[CORRECTION: Neil Cross wrote "Luther," not Nick Cross. Sorry about that. Now corrected.]
I have been in a turmoil recently over nothing, except that from another point of view, it’s over everything. My brain-box has been churning through a wash of thoughts concerning the death of Justin Ripley, Canada’s harvesting of baby harp seal pelts back in the late Sixties, the rise of Donald Trump, and what I think of as the metaphorical headlong approach of the United States to the brink of oblivion, otherwise called the 2016 Election. I will try to explain.
My husband and I have been watching a lot of slightly-used, but still very entertaining, British TV shows, one of which is of spectacularly-higher quality than the others, namely, the series, “Luther,” a crime drama set in London, written by Neil Cross, and starring Idris Elba, whom I had seen for the first time just last year in “Beasts of No Nation,” in his stellar performance as The Commandant, a complicatedly evil man leading a ragtag insurgent army of youths and boys through the towns and woods of a fictional African country. The scenario, set dressing and performances all were distinctively convincing, and the young boy, Abraham Attah, who played the hero, Agu, did as good a child actor performance as I have ever seen in a film. Mr. Elba, of course, having a mythic size and persona, was the most noticeable in any scene he inhabited, but still the young boy’s odyssey and his interactions with the other kids were memorably fine. We saw the film, because I am an SAG-AFTRA One Union voting member, and during the awards season, I received a screener of it for consideration.
“Luther” was launched on BBC in the United Kingdom in 2010 and aired for four seasons. PBS started showing it earlier this year here in the Western United States, and my husband and I quickly got interested and made it part of the group of programs that we regularly record to hard disk and then watch. I thought the program was up there in quality with “The Sopranos,” and even possibly nibbling at the heels of my top favorite, “Breaking Bad,” which I think was a perfectly written and acted television series. As we watched onward through the “Luther” episodes, my husband and I both noted to one another how dark the stories were and how tragic. I wondered what had thrown the hero, John Luther, so badly off-track in his life. His marriage was over at the start of the series, and things only got worse for him and his ex-wife as the episodes unfolded. Had Luther been mentally ill? You could think such a thing, seeing how violently he behaved in the very first installment, although the script was careful to have him torture only the very evil criminal he held at bay at the edge of a stair precipice to get the location of the child the criminal had hidden, or to kick and punch out an unfortunate living-room door in his former domicile, now taken over by his ex-wife and her paramour. At the time, in a rare humorous moment, Luther pointed out to his terrified ex-wife that he would never hurt her, how could she even think that? And of course, Luther’s posture, continually hunched when he walked the streets, and his very blackness (and Elba looks to be pure African, so almost blue-black in complexion), seemed to reflect the screenwriter’s expressed noir world-view. The overall light in the films is dark -- many episodes begin at night. The daylight sky usually is grey. The air seems mostly to look like it is chilly. A lot of what you see underlining the optics, even the soundtrack, and the story line, is dull, somber, and morbid. The show’s theme music has a throb that feels to me like a headache. It’s a fascinating, depressing, alternate view of everyday people in London, a city I have always loved, because of what I have perceived as its vibrancy and rush of life. I have always thought of London as the European city most like New York City in its energy. But I also lived for a long time in Los Angeles, and this show made London seem most like the absolute polar opposite of L.A., which is flooded with light for many months of the year, and always seems to my mind’s eye to be filled with flowers, sparkling things like the Pacific Ocean, or sequins, or jewels, and sunsets that are the very embodiment of Technicolor. The London of “Luther” is black, grey, dun, dirt-colored, everywhere looking like the prologue or epilogue of a funeral.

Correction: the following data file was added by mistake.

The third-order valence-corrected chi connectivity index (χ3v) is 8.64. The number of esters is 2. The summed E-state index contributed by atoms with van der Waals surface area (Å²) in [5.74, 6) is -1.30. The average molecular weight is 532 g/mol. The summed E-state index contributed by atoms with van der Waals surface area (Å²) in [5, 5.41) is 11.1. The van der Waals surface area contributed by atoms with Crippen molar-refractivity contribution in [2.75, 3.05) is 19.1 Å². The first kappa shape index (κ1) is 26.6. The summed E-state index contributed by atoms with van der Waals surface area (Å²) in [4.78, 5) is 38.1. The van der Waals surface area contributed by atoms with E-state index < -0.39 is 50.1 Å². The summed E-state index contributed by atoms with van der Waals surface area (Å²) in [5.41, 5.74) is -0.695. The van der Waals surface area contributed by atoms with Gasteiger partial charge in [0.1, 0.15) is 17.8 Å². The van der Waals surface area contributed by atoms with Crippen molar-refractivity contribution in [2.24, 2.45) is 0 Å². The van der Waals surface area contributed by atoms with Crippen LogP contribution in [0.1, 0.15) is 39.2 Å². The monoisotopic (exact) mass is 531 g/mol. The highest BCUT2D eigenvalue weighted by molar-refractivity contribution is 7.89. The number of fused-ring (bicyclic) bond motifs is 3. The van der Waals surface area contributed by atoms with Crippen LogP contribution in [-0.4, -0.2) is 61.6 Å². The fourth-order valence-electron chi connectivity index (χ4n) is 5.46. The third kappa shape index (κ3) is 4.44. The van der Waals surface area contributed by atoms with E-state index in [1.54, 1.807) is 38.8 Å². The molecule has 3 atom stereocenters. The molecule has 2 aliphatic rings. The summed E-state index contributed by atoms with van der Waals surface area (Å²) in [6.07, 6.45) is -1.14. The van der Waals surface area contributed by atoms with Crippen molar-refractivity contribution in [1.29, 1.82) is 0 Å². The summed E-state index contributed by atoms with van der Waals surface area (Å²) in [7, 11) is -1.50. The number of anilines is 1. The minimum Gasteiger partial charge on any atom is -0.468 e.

I don’t view myself as an absolute realist. I do try to be realistic. I am no longer young, so in some ways, I shouldn’t have the luxury of being a complete fantasist or idealist. I try to keep those mental indulgences down to a dull roar. Death and taxes inform my life these days, although it’s getting easier to pay the latter now that I am retired, and to make my peace with the former, which is peeking at me from not too great a distance of years. I didn’t believe I could get pulled in by a powerful unreality any more, but life and our existence seem to be here for us to prove our own self theories wrong. Let me try to explain.